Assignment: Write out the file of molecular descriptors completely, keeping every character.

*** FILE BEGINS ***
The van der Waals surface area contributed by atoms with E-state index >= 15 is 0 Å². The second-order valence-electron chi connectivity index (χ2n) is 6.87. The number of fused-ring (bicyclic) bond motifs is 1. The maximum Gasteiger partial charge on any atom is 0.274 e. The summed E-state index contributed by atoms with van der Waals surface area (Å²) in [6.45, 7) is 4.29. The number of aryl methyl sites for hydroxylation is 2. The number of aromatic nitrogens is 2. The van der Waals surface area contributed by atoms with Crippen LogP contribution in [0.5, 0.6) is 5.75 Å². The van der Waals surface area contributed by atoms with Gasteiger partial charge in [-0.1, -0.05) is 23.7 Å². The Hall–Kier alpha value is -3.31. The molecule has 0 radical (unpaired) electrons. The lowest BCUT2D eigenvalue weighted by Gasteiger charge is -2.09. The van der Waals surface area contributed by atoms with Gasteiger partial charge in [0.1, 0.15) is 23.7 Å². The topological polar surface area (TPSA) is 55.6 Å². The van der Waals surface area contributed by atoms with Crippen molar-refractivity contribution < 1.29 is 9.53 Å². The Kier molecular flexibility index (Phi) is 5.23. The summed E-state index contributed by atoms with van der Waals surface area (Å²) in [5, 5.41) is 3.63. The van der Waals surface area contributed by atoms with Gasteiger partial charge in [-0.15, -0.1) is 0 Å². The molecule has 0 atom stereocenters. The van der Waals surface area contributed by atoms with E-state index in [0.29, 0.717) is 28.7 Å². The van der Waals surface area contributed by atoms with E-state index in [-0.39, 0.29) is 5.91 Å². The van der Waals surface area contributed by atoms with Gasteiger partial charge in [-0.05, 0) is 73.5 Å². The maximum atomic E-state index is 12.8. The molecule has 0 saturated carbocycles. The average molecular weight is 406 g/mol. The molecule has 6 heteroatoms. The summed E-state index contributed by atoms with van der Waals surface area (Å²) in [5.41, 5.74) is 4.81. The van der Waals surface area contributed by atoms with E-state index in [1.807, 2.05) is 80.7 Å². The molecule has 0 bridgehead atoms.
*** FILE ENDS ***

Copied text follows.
The van der Waals surface area contributed by atoms with E-state index >= 15 is 0 Å². The second-order valence-electron chi connectivity index (χ2n) is 6.87. The number of fused-ring (bicyclic) bond motifs is 1. The maximum Gasteiger partial charge on any atom is 0.274 e. The summed E-state index contributed by atoms with van der Waals surface area (Å²) in [6.45, 7) is 4.29. The number of aryl methyl sites for hydroxylation is 2. The number of aromatic nitrogens is 2. The van der Waals surface area contributed by atoms with Crippen LogP contribution in [0.5, 0.6) is 5.75 Å². The van der Waals surface area contributed by atoms with Gasteiger partial charge in [-0.1, -0.05) is 23.7 Å². The Hall–Kier alpha value is -3.31. The molecule has 0 radical (unpaired) electrons. The lowest BCUT2D eigenvalue weighted by Gasteiger charge is -2.09. The van der Waals surface area contributed by atoms with Gasteiger partial charge in [0.1, 0.15) is 23.7 Å². The topological polar surface area (TPSA) is 55.6 Å². The van der Waals surface area contributed by atoms with Crippen molar-refractivity contribution < 1.29 is 9.53 Å². The Kier molecular flexibility index (Phi) is 5.23. The summed E-state index contributed by atoms with van der Waals surface area (Å²) in [5, 5.41) is 3.63. The van der Waals surface area contributed by atoms with Gasteiger partial charge in [-0.15, -0.1) is 0 Å². The molecule has 0 atom stereocenters. The van der Waals surface area contributed by atoms with E-state index in [0.29, 0.717) is 28.7 Å². The van der Waals surface area contributed by atoms with E-state index in [-0.39, 0.29) is 5.91 Å². The van der Waals surface area contributed by atoms with Gasteiger partial charge in [-0.05, 0) is 73.5 Å². The maximum atomic E-state index is 12.8. The molecule has 0 saturated carbocycles. The average molecular weight is 406 g/mol. The molecule has 6 heteroatoms. The summed E-state index contributed by atoms with van der Waals surface area (Å²) in [5.41, 5.74) is 4.81. The van der Waals surface area contributed by atoms with E-state index in [1.807, 2.05) is 80.7 Å². The molecule has 0 bridgehead atoms.